Will I have to have my implant removed one day due to this? Everything I read says I will.

I am having a bout with mastitis on my left breast 6 months post op and 1 month post miscarriage. I had a breast aug through the nipple, 6 months ago. I healed wonderfully. Fast forward 6 months later, I miscarried with twins and now have mastitis that is responding to antibiotics.  

Doctor Answers 7


Having mastitis does not mean your implants will need to be removed.  In most cases, your infection will resolve and everything will be fine.  Rarely, your implant could become infected as well.  You may be at risk for contracture of your implant.  Please see your plastic surgeon for a follow up at some point so he or she can check up on things.


Shim Ching, MD

Honolulu Plastic Surgeon
4.6 out of 5 stars 48 reviews


The fact that your mastitis is being treated with antibiotics and is resolving you are heading in the right direction. There is a possibility you may develop a capsular contracture so I would move your implants around your pocket on a regular basis. If any tightness is appreciated I would bring this to the attention of your plastic surgeon immediately as there may be conservative ways to address this prior to reoperating.

Roger J. Friedman, MD
Bethesda Plastic Surgeon
5.0 out of 5 stars 7 reviews

Implant Removal

I would not assume you would need to remove the implant. If your mastitis is resolving, then you should be fine. 
Best of luck!

Gerald Minniti, MD, FACS
Beverly Hills Plastic Surgeon
4.9 out of 5 stars 89 reviews

Mastitis after BBA


I am so sorry to hear your sad news. It is  by no means certain that you will develop Capsular Contracture or that the implant will need removing as a result of the infection. The implant is likely to be well sealed behind the capsule and so hopefully with appropriate antibiotic treatment you will be OK. See your PS for advice and aftercare

best wishes 

Gerard Lambe, MD
Manchester Plastic Surgeon
5.0 out of 5 stars 15 reviews


Your breast augmentation may very well turn out to be OK.  Stay with your plastic surgeon and follow their recommendation.  Treat with antibiotics and follow closely.  Unless the implant itself becomes infected, it will probably respond and be fine.  You may be at some increased risk for developing a capsular contracture, however.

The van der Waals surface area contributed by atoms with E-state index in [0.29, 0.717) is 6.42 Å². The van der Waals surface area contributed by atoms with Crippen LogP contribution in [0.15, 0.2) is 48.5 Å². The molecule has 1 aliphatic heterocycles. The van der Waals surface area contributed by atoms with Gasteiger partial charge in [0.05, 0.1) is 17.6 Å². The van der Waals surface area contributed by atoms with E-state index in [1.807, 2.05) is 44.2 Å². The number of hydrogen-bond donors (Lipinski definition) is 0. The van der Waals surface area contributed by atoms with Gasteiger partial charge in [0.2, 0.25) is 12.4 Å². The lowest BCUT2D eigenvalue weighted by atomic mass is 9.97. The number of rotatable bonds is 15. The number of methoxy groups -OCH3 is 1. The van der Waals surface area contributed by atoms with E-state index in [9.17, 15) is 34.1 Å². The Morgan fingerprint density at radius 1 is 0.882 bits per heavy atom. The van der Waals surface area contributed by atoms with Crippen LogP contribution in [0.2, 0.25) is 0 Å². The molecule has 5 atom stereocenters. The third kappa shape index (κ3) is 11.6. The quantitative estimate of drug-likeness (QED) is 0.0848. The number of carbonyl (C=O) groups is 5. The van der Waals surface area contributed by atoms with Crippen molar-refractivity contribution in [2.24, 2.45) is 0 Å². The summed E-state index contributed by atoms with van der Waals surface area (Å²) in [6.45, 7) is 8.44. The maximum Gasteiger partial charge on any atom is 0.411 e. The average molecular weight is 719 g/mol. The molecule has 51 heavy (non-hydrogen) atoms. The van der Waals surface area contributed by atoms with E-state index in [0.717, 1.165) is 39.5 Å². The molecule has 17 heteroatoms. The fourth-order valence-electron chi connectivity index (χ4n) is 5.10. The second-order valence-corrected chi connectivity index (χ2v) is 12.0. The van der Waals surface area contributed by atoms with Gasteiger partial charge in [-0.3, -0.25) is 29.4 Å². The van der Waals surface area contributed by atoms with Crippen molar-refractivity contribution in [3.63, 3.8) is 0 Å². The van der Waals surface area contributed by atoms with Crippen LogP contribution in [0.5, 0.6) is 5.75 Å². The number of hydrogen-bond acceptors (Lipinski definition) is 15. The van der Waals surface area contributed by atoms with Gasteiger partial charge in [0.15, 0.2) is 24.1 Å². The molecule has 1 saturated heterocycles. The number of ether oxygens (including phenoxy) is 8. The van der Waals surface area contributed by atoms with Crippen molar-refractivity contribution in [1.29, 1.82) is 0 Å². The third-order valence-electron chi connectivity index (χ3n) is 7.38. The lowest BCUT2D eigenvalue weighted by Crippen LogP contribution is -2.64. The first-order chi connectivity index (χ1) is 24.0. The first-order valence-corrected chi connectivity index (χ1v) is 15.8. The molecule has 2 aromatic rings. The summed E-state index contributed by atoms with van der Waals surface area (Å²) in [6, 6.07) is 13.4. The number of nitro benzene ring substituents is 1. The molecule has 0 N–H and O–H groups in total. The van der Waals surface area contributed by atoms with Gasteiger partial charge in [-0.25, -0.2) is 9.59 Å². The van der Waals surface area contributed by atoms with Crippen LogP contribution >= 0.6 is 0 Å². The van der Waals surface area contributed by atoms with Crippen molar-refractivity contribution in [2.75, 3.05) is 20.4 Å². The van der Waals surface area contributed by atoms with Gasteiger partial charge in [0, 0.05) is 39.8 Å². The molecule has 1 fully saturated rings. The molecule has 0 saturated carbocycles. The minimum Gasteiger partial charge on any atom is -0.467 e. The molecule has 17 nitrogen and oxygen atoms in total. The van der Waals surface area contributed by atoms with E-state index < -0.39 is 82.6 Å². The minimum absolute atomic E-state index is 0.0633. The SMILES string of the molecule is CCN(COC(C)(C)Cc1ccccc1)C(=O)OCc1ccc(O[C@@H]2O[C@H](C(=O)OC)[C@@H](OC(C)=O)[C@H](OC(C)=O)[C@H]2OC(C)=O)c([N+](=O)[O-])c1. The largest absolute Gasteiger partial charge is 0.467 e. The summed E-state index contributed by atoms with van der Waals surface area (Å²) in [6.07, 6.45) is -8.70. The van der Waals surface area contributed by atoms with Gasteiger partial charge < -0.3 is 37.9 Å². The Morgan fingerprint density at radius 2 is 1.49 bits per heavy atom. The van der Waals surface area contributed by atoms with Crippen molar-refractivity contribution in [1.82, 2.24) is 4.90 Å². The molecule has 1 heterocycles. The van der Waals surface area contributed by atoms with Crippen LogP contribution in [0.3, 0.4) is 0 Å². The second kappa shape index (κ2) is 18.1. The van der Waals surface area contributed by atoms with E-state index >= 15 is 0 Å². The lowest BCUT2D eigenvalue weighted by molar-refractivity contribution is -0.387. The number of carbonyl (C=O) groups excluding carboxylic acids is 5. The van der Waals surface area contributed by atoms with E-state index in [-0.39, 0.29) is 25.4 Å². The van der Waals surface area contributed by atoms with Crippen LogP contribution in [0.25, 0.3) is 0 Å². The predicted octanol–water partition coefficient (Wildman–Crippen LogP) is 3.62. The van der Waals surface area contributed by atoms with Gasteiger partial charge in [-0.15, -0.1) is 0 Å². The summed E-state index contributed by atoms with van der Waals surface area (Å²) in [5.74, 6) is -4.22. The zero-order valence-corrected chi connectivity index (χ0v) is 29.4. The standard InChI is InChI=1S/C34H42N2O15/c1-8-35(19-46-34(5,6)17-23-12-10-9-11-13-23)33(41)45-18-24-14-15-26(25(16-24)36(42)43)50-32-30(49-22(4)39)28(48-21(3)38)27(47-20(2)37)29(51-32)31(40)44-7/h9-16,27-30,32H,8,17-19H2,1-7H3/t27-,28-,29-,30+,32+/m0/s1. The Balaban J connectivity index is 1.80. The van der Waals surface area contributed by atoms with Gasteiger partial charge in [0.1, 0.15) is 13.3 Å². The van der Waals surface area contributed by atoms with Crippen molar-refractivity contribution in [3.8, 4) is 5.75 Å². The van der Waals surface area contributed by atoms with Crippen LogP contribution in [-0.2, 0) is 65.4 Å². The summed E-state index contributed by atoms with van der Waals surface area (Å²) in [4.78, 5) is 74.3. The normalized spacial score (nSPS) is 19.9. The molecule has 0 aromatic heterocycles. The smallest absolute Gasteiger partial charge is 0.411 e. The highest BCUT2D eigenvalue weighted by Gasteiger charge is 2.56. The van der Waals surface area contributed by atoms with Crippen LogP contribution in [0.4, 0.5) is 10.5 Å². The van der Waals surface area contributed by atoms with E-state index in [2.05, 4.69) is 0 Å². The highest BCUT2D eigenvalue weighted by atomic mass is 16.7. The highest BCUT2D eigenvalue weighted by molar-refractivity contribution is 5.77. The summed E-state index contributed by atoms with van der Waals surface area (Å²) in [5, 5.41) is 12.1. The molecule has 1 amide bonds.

Jeffrey D. Wagner, MD
Indianapolis Plastic Surgeon
4.9 out of 5 stars 26 reviews


 Sorry to hear about your recent problems with your breasts. I don't necessarily think you will have to have your implants removed. If the infection is confined to the overlying breast and has not gained access to the breast capsule surrounding your implant then there is a good chance that your implant remaining soft. Especially if you're healing satisfactorily on antibiotics. Should the breast suddenly become large and red, if you are my patient I would then do an ultrasound to see if any fluid exists around the implant. If this fluid can be removed and,cultured, appropriate antibiotic therapy still may allow you to keep the implant. What would make me think the implant would have to come out is if you developed an infection that was not getting better or severe capsular contracture. Stay in touch with your chosen plastic surgeon. Good luck.

Marc J. Salzman, MD, FACS
Louisville Plastic Surgeon
4.7 out of 5 stars 54 reviews

Removing implant following mastitis

I appreciate your concern and am so sorry to hear about all the stresses you have been dealing with.  In response to your question over whether or not your implant will need to be removed, the answer is not necessarily.  The infection may be confined to the breast gland, skin, and/or subcutaneous tissue and may not be associated with the breast implant which is surrounded by a capsule.  If the infection resolves with a course of antibiotics and you otherwise feel fine with a normal exam, then there is no need to remove the implant.  If the infection worsens or does not respond to antibiotics, that may signal that the infection is deep enough that it involves the implant/capsule.  In that situation where the infection is not improving, removal may be appropriate.   I would advise you to stay in touch with your plastic surgeon and keep him/her aware of your progress.  I hope it works out for you!

Charles Galanis, MD
Beverly Hills Plastic Surgeon
5.0 out of 5 stars 20 reviews

These answers are for educational purposes and should not be relied upon as a substitute for medical advice you may receive from your physician. If you have a medical emergency, please call 911. These answers do not constitute or initiate a patient/doctor relationship.